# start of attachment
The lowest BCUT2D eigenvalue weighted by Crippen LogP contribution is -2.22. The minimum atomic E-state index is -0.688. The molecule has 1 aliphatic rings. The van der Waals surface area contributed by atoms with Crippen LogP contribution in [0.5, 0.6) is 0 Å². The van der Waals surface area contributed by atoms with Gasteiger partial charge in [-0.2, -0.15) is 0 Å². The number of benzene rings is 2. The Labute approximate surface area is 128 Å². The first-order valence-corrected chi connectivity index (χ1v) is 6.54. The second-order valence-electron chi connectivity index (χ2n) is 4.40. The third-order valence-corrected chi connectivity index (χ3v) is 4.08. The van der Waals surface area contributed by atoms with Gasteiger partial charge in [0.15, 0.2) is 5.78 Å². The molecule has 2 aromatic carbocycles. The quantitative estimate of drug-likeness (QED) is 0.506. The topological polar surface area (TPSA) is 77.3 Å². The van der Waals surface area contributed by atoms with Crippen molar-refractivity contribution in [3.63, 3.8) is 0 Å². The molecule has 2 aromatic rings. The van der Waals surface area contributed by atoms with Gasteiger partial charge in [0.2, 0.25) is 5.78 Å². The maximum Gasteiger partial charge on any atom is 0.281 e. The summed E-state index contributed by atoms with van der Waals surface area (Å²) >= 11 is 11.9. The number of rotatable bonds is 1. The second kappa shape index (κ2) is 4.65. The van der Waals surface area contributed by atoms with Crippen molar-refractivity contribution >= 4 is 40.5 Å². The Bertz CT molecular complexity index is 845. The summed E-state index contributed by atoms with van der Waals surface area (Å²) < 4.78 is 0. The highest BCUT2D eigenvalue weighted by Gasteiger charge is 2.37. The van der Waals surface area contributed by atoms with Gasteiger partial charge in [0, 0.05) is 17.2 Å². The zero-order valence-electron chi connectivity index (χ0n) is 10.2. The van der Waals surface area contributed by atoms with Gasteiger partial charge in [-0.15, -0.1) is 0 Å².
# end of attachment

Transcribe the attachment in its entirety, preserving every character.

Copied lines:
The lowest BCUT2D eigenvalue weighted by Crippen LogP contribution is -2.22. The minimum atomic E-state index is -0.688. The molecule has 1 aliphatic rings. The van der Waals surface area contributed by atoms with Crippen LogP contribution in [0.5, 0.6) is 0 Å². The van der Waals surface area contributed by atoms with Gasteiger partial charge in [-0.2, -0.15) is 0 Å². The number of benzene rings is 2. The Labute approximate surface area is 128 Å². The first-order valence-corrected chi connectivity index (χ1v) is 6.54. The second-order valence-electron chi connectivity index (χ2n) is 4.40. The third-order valence-corrected chi connectivity index (χ3v) is 4.08. The van der Waals surface area contributed by atoms with Gasteiger partial charge in [0.15, 0.2) is 5.78 Å². The molecule has 2 aromatic carbocycles. The quantitative estimate of drug-likeness (QED) is 0.506. The topological polar surface area (TPSA) is 77.3 Å². The van der Waals surface area contributed by atoms with Crippen molar-refractivity contribution in [3.63, 3.8) is 0 Å². The molecule has 2 aromatic rings. The van der Waals surface area contributed by atoms with Gasteiger partial charge in [0.2, 0.25) is 5.78 Å². The maximum Gasteiger partial charge on any atom is 0.281 e. The summed E-state index contributed by atoms with van der Waals surface area (Å²) >= 11 is 11.9. The number of rotatable bonds is 1. The second kappa shape index (κ2) is 4.65. The van der Waals surface area contributed by atoms with Crippen molar-refractivity contribution >= 4 is 40.5 Å². The Bertz CT molecular complexity index is 845. The summed E-state index contributed by atoms with van der Waals surface area (Å²) < 4.78 is 0. The highest BCUT2D eigenvalue weighted by Gasteiger charge is 2.37. The van der Waals surface area contributed by atoms with Gasteiger partial charge in [0, 0.05) is 17.2 Å². The zero-order valence-electron chi connectivity index (χ0n) is 10.2. The van der Waals surface area contributed by atoms with Gasteiger partial charge in [-0.15, -0.1) is 0 Å².